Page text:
Egypt, Cave tubing in Mayan underworld and Auction Napa Valley
Egyptian women wearing traditional abaya clothing
Contra Costa Times article launched: 05/09/2008
The girl is wearing an ugly brown Egyptian abaya. It is so large that her body appears as a lump underneath. Not one strand of hair escapes from her drab headscarf. She wears no make-up and has large brown eyes and unblemished skin. She’s watching Orinda’s Monica Salusky watch her as she and her friends visit Egypt’s Hatshepsut’s mortuary temple.
The girls appear to be fourteen or fifteen years old and take turns photographing each other in front of the monument. The other girls are not wearing abayas. Two are wearing loose fitting trousers, shirts, and pastel colored headscarves. The fourth friend, a mere slip of a girl, is wearing low rise tight multi-pocketed khakis with a form fitting stylish shirt. She is wearing clunky bracelets and her fingernails are painted red. The eyes of the girl in the brown abaya lock Salusky’s. Seeing that she has her full attention, she holds her camera towards Salusky and gestures to her girlfriends. While Salusky and her husband, John Sutherland, were touring in Egypt, this scene could unfold just as easily in front of a California landmark. Cameras, it seems, speak a universal language.
A camera was of no use to Rick and Terri Humman and their kids as they floated on a gentle current inside a cave in Belize. “You climb into an inner tube and wear a helmet with a light attached as you float in the pitch black cave,” remembers Terri. “Stalactites cover the rock walls.” In ancient days it was considered the Mayan underworld; today it’s about cave tubing.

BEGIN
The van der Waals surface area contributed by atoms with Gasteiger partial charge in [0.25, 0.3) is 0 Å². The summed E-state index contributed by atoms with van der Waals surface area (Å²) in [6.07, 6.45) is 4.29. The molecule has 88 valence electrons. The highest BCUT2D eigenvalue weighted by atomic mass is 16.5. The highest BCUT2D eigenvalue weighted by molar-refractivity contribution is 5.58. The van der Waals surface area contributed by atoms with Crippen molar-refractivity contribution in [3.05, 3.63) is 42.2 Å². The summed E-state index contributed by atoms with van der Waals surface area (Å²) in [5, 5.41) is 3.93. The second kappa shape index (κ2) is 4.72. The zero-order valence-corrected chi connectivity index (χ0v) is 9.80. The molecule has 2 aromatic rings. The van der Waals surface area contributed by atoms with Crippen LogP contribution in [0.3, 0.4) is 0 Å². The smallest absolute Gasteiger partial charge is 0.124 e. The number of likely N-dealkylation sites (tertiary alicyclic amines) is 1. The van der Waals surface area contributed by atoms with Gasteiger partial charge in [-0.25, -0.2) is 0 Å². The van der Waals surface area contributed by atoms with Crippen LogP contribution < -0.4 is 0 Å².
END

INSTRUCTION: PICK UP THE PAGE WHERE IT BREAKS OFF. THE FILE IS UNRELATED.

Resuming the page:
The Lafayette couple stayed on the island of Amergris Caye (pronounced key) in the town of San Pedro. The family met up with their oldest son, Chris, who was traveling through Central America. “The weather wasn’t great, but the white sandy beaches were beautiful,” notes Terri. “You rent golf carts to get around the island. The rainforests and jungles are amazing, but it is really expensive. The people were so friendly. Wandering into beach front places in town you didn’t get the feeling you were intruding.” The Hummans also enjoyed discovering the locally brewed Belikin beer.
Wine Country Inn Vintners Cottage
Back in California, beers crafted at Calistoga Inn’s Brewery go down easy. Springtime in wine country is hard to beat – the valley is relaxed and restaurant reservations easy to come by. If you want to dine with the locals and winemakers, check out Cindy’s Backstreet Kitchen on St. Helena’s Railroad Avenue. After a bike ride on the Silverado Trail or day of wine tasting, I recommend the Wine Country Inn, a member of Unique Inns. For a special celebration or if you find yourself in the dog house, request the Vintners Cottage overlooking the vineyards. The website has a special package “For Men Only” and a simple quiz to see how you rate on the “Thoughtful Partner” scale.
Napa Valley Auction Jason Tinacci photographer
If you are serious about rubbing shoulders with winemakers, you’ve probably already registered to attend the Auction Napa Valley taking place at Meadowood, June 5-8 and made your lodging reservations a year in advance. For wine country lodging accommodations any other time of year, visit MG Concierge. The four day “Classic Package” for two costs $5,000, while arm chair bidders can join in on the E-Auction lots from the comfort of home with the swipe of a credit card. The E-Auction opens for bidding May 23. I have my eye on “Six Sweet Months,” the lot includes 45 bottles of Napa Valley wine and six months of chocolate provided by St. Helena’s Woodhouse Chocolate.